There are so many material options for building, and it's common to get confused at choosing between them. Fiberglass is just one option, and you may be considering it for your needs. There are many pros and cons to the use of fiberglass in roofing. Here's a look to see whether it's right for your needs.
How Is Fiberglass Made?
Fiberglass is made up of four different layers. There is a protective mat that is topped with a fiberglass base. The fiberglass helps to reinforce that protective layer from the elements. Roofs deal with the heat and UV rays from the sun, as well as the wind and wet weather conditions. The fiberglass and mat work together to initially protect the woodwork from damage.
On top of these layers is an asphalt layer that offers extra waterproofing protection. On top of this, the roof is protected from UV rays through a ceramic granule layer.
Durable and Fire Protection
One of the biggest benefits is that this type of roofing is durable against all weather conditions. It offers protection from the UV rays and the wet weather. There's even insulation that keeps the home warm, especially loft conversions that tend to suffer during colder months.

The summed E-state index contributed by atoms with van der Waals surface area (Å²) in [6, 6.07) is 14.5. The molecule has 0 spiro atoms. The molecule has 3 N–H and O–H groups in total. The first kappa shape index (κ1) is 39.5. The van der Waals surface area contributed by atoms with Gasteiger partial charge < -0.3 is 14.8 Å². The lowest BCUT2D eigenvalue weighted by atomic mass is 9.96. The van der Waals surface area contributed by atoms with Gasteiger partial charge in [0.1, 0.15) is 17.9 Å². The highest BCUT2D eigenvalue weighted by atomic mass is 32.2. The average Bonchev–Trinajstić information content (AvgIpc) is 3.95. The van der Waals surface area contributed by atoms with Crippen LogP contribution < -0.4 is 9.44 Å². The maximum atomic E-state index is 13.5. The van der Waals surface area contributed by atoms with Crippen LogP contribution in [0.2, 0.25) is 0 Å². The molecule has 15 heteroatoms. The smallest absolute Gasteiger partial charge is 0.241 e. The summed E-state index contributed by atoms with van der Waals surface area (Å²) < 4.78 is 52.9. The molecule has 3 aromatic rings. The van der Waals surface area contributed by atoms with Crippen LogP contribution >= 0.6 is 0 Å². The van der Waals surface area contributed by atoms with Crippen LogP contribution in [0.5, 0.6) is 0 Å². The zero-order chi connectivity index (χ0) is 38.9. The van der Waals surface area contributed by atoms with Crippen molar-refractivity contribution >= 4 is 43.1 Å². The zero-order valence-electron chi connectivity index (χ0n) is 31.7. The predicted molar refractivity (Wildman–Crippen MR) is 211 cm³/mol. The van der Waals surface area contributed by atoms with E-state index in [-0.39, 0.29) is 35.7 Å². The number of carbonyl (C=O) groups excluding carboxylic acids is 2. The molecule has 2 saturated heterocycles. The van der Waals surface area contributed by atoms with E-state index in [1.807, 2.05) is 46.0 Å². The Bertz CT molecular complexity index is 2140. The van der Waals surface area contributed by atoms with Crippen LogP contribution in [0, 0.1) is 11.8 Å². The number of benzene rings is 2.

There is also fire protection within the roofing. The downside to getting this protection is that the materials aren't completely environmentally friendly.
Lighter but Storm-Proof
If you're in an area where there are frequent storms, this is a type of roofing to seriously consider. The fiberglass is heavy enough to remain stable during excessively windy situations. Many other shingle-material roofs cause excess strain on the roofing structure due to the weight to keep homes protected from the elements.
Cost Effective and Easily Installed
When you're worried about the cost of building and repairing, the fiberglass roofing option is one to look into further. This is one of the least expensive options to purchase, install, and maintain. Do It Yourself gives an average of $11 for a 15x32 inch sheet of fiberglass insulation to give you an idea of cost.
It's also very easy to install to the home. The sheets are cut to your required lengths, and you can even buy pre-sized options when necessary. You can quite easily cut the roofing to your required size. Just take your time placing it on the structure of your home, as it needs to be placed exactly to protect the whole structure.
The downside is for those who worry about their health. The fibers within the glass can cause skin irritation and breathing problems. This is more of an issue during installation while cutting and resizing, which is a reason to hire a roofing contractor. Once it is fully installed, it will cause no ongoing issues.
Is fiberglass roofing the best option for you? Think about where you live and what you want to achieve with your roofing.